All good things come to an end! All businesses will eventually cease upon selling or closure due to retirement or sadly death. Just as there are tax planning options when a business is purchased or started, there are also ways to mitigate and reduce taxes upon selling or closure. There are also ways to maximise the proceeds you will get from selling your business.
Selling a business
1. Long term planning is essential. Most businesses can be “tailored” over a number of years to maximise their attractiveness to potential buyers, leading to a quicker sale and higher proceeds;
2. Higher proceeds can be achieved by “vendor finance” where the buyer pays the seller over a number of years;
3. “Earn outs” where the sale proceeds are linked to future sales/profits can mean substantially higher amounts;
4. Apportioning the sale proceeds properly between the components can substantially reduce tax;
5. Careful timing of the sale can sometimes reduce tax payable;
6. Once sold, there are options for re-investing the proceeds into tax-efficient investments to reduce tax liabilities.
Closure of a business
1. Again, where possible, long term planning is essential. It is often better to wind down a business over a number of years to maximise proceeds.
2. We can help work out “the numbers” to see whether it’s better to wind down gradually and sell off stock slowly or whether to have a “fire sale” to quickly sell off stock at higher discounts;
3. Careful timing of the wind down and/or fire sale can sometimes reduce tax payable;
4. Limited companies have their own legal existence so will continue even without a “trade” being operated, so we can help you decide whether to wind down the limited company or to continue it but convert to to an investment company instead of a trading company.
Capital Gains Tax
In most cases, the sale of business assets, (including shares in a limited company), will create a capital gains tax liability. There are some reliefs and exemptions which can be used to reduce the tax due, if planned properly in advance, such as entreprenneurs’ relief and rollover relief.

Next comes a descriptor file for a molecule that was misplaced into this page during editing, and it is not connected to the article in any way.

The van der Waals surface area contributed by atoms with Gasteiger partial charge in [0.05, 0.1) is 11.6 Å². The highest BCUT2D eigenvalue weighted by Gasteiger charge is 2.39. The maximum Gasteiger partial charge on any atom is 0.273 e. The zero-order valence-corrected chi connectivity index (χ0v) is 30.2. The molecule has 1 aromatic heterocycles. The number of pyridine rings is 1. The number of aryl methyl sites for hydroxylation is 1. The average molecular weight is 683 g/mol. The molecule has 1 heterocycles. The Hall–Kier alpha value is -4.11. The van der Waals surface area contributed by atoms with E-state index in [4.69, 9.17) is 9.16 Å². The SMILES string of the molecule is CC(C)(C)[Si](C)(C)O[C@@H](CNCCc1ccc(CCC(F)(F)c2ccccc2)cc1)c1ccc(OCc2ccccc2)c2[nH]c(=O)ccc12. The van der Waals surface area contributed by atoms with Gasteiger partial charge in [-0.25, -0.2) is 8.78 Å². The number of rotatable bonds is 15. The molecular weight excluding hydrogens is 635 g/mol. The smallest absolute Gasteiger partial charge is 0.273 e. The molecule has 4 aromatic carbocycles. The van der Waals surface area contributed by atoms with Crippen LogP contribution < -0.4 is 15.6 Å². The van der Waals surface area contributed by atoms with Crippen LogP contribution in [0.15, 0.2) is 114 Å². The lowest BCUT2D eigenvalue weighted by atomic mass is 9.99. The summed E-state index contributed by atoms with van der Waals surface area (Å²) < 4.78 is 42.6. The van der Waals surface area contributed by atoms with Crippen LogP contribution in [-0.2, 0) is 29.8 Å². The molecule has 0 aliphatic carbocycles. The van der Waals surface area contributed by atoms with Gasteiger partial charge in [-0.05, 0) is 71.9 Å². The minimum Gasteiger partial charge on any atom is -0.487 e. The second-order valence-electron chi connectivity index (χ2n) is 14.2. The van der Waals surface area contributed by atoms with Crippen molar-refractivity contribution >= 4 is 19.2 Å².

Tax planning nearly always long term, and preferably considered at least 2-3 years before selling or closure. Last minute planning due to lack of foresight or unforeseen circumstances usually means that tax planning opportunities are lost and taxes are higher.
Tax De-registrations and Company Strike Off
As a business closes down or is sold, it needs to de-register from the various taxes. This is an area where there are still some opportunities for tax saving, such as de-registering from VAT at the optimum time to reduce final VAT liabilities, or paying more/less to the directors through the payroll scheme. It is also important to deregister at the right time to avoid having to submit unnecessary returns, risking late filing penalties etc.
For limited companies, there are formalities to adhere to. Solvent companies with relatively small reserves can apply for informal striking off which is relatively quick and cheap. Insolvent company (those who can’t pay all their debts including taxes) or those with larger reserves must use a qualified liquidator. But before either of those options, final accounts and returns need to be prepared and submitted. We can help with the planning of transactions in the final stages of trading such as deciding optimum levels of final dividends or final lump sum pension contributions. We can also help you decide which liquidation/strike off option is best for you and do preparatory work to reduce the time and cost of a liquidator if necessary.
Please contact us for more details of our services if you are thinking of selling or closing your business.